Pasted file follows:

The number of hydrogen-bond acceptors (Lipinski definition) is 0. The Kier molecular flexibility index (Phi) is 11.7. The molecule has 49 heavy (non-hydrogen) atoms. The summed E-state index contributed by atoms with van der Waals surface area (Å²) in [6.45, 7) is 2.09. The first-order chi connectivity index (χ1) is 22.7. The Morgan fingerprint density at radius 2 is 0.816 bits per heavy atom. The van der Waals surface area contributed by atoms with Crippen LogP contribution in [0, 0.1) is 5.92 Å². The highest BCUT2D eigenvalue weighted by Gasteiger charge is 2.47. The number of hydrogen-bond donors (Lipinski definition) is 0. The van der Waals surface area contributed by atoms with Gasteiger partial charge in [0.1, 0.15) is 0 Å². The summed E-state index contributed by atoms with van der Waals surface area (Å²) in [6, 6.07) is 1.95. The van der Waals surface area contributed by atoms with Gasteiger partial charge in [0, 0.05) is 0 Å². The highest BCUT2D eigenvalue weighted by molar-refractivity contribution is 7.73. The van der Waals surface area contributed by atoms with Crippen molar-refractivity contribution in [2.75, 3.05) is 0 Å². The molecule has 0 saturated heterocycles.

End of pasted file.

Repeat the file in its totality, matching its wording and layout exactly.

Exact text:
The number of hydrogen-bond acceptors (Lipinski definition) is 0. The Kier molecular flexibility index (Phi) is 11.7. The molecule has 49 heavy (non-hydrogen) atoms. The summed E-state index contributed by atoms with van der Waals surface area (Å²) in [6.45, 7) is 2.09. The first-order chi connectivity index (χ1) is 22.7. The Morgan fingerprint density at radius 2 is 0.816 bits per heavy atom. The van der Waals surface area contributed by atoms with Crippen LogP contribution in [0, 0.1) is 5.92 Å². The highest BCUT2D eigenvalue weighted by Gasteiger charge is 2.47. The number of hydrogen-bond donors (Lipinski definition) is 0. The van der Waals surface area contributed by atoms with Gasteiger partial charge in [0.1, 0.15) is 0 Å². The summed E-state index contributed by atoms with van der Waals surface area (Å²) in [6, 6.07) is 1.95. The van der Waals surface area contributed by atoms with Gasteiger partial charge in [0, 0.05) is 0 Å². The highest BCUT2D eigenvalue weighted by molar-refractivity contribution is 7.73. The van der Waals surface area contributed by atoms with Crippen molar-refractivity contribution in [2.75, 3.05) is 0 Å². The molecule has 0 saturated heterocycles.